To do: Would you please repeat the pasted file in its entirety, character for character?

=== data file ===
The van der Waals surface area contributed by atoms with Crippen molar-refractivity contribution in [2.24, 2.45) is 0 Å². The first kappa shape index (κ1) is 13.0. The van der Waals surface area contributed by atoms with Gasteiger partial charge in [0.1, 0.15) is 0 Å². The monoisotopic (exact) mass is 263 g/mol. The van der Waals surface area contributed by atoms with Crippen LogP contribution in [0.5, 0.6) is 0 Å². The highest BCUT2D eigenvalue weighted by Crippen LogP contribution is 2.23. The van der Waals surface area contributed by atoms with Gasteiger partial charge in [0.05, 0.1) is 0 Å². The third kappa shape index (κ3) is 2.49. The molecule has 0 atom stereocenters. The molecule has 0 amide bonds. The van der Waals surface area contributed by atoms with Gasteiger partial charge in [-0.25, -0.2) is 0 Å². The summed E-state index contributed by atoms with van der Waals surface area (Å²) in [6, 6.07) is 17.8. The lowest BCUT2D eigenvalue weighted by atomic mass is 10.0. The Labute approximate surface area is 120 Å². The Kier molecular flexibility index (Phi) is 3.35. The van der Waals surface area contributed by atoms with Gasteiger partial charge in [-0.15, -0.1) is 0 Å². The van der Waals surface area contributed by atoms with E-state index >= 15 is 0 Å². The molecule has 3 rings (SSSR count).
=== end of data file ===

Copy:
The van der Waals surface area contributed by atoms with Crippen molar-refractivity contribution in [2.24, 2.45) is 0 Å². The first kappa shape index (κ1) is 13.0. The van der Waals surface area contributed by atoms with Gasteiger partial charge in [0.1, 0.15) is 0 Å². The monoisotopic (exact) mass is 263 g/mol. The van der Waals surface area contributed by atoms with Crippen LogP contribution in [0.5, 0.6) is 0 Å². The highest BCUT2D eigenvalue weighted by Crippen LogP contribution is 2.23. The van der Waals surface area contributed by atoms with Gasteiger partial charge in [0.05, 0.1) is 0 Å². The third kappa shape index (κ3) is 2.49. The molecule has 0 atom stereocenters. The molecule has 0 amide bonds. The van der Waals surface area contributed by atoms with Gasteiger partial charge in [-0.25, -0.2) is 0 Å². The summed E-state index contributed by atoms with van der Waals surface area (Å²) in [6, 6.07) is 17.8. The lowest BCUT2D eigenvalue weighted by atomic mass is 10.0. The Labute approximate surface area is 120 Å². The Kier molecular flexibility index (Phi) is 3.35. The van der Waals surface area contributed by atoms with Gasteiger partial charge in [-0.15, -0.1) is 0 Å². The van der Waals surface area contributed by atoms with E-state index >= 15 is 0 Å². The molecule has 3 rings (SSSR count).